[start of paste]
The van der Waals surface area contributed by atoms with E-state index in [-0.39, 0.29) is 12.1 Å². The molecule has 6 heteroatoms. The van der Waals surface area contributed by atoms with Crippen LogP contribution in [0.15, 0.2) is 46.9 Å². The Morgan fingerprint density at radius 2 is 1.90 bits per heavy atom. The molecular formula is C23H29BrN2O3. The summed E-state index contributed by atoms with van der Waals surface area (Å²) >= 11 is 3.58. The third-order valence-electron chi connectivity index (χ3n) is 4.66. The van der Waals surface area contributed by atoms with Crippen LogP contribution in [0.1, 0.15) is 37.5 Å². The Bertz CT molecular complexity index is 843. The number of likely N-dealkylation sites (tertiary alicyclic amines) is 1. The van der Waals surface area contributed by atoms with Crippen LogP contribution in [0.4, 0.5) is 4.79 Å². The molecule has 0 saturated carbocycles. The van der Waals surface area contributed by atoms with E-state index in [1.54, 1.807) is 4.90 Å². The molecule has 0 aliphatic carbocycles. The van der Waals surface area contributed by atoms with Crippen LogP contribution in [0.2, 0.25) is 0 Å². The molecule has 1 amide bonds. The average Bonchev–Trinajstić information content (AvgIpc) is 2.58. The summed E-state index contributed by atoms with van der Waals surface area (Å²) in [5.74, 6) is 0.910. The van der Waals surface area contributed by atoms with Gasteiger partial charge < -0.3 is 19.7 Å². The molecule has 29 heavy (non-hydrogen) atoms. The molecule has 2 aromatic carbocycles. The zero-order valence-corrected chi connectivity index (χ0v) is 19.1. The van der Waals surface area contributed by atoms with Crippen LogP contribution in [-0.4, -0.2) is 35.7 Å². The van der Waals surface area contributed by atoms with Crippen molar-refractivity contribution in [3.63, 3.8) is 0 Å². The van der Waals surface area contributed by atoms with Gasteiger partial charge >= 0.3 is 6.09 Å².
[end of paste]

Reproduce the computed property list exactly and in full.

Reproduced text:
The van der Waals surface area contributed by atoms with E-state index in [-0.39, 0.29) is 12.1 Å². The molecule has 6 heteroatoms. The van der Waals surface area contributed by atoms with Crippen LogP contribution in [0.15, 0.2) is 46.9 Å². The Morgan fingerprint density at radius 2 is 1.90 bits per heavy atom. The molecular formula is C23H29BrN2O3. The summed E-state index contributed by atoms with van der Waals surface area (Å²) >= 11 is 3.58. The third-order valence-electron chi connectivity index (χ3n) is 4.66. The van der Waals surface area contributed by atoms with Crippen LogP contribution in [0.1, 0.15) is 37.5 Å². The Bertz CT molecular complexity index is 843. The number of likely N-dealkylation sites (tertiary alicyclic amines) is 1. The van der Waals surface area contributed by atoms with Crippen LogP contribution in [0.4, 0.5) is 4.79 Å². The molecule has 0 saturated carbocycles. The van der Waals surface area contributed by atoms with E-state index in [1.54, 1.807) is 4.90 Å². The molecule has 0 aliphatic carbocycles. The van der Waals surface area contributed by atoms with Crippen LogP contribution in [0.2, 0.25) is 0 Å². The molecule has 1 amide bonds. The average Bonchev–Trinajstić information content (AvgIpc) is 2.58. The summed E-state index contributed by atoms with van der Waals surface area (Å²) in [5.74, 6) is 0.910. The van der Waals surface area contributed by atoms with Gasteiger partial charge < -0.3 is 19.7 Å². The molecule has 29 heavy (non-hydrogen) atoms. The molecule has 2 aromatic carbocycles. The zero-order valence-corrected chi connectivity index (χ0v) is 19.1. The van der Waals surface area contributed by atoms with Crippen LogP contribution in [-0.4, -0.2) is 35.7 Å². The van der Waals surface area contributed by atoms with Crippen molar-refractivity contribution in [3.63, 3.8) is 0 Å². The van der Waals surface area contributed by atoms with Gasteiger partial charge >= 0.3 is 6.09 Å².